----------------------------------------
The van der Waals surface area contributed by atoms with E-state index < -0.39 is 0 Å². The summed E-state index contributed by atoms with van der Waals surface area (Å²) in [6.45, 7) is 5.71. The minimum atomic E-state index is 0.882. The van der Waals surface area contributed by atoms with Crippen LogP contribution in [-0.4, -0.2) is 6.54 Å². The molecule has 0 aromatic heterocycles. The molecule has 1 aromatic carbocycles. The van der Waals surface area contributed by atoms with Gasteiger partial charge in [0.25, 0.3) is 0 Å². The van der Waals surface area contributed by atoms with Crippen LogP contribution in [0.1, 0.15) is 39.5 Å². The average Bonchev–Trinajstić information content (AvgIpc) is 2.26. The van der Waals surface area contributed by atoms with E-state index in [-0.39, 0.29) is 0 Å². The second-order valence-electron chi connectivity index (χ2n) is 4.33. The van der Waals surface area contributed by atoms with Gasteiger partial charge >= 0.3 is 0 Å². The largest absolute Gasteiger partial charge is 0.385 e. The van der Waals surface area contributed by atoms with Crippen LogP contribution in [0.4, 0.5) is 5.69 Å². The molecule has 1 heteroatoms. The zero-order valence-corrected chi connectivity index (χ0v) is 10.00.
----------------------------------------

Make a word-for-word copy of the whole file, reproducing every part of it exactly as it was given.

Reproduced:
The van der Waals surface area contributed by atoms with E-state index < -0.39 is 0 Å². The summed E-state index contributed by atoms with van der Waals surface area (Å²) in [6.45, 7) is 5.71. The minimum atomic E-state index is 0.882. The van der Waals surface area contributed by atoms with Crippen LogP contribution in [-0.4, -0.2) is 6.54 Å². The molecule has 0 aromatic heterocycles. The molecule has 1 aromatic carbocycles. The van der Waals surface area contributed by atoms with Gasteiger partial charge in [0.25, 0.3) is 0 Å². The van der Waals surface area contributed by atoms with Crippen LogP contribution in [0.1, 0.15) is 39.5 Å². The average Bonchev–Trinajstić information content (AvgIpc) is 2.26. The van der Waals surface area contributed by atoms with E-state index in [-0.39, 0.29) is 0 Å². The second-order valence-electron chi connectivity index (χ2n) is 4.33. The van der Waals surface area contributed by atoms with Gasteiger partial charge >= 0.3 is 0 Å². The largest absolute Gasteiger partial charge is 0.385 e. The van der Waals surface area contributed by atoms with Crippen LogP contribution in [0.4, 0.5) is 5.69 Å². The molecule has 1 heteroatoms. The zero-order valence-corrected chi connectivity index (χ0v) is 10.00.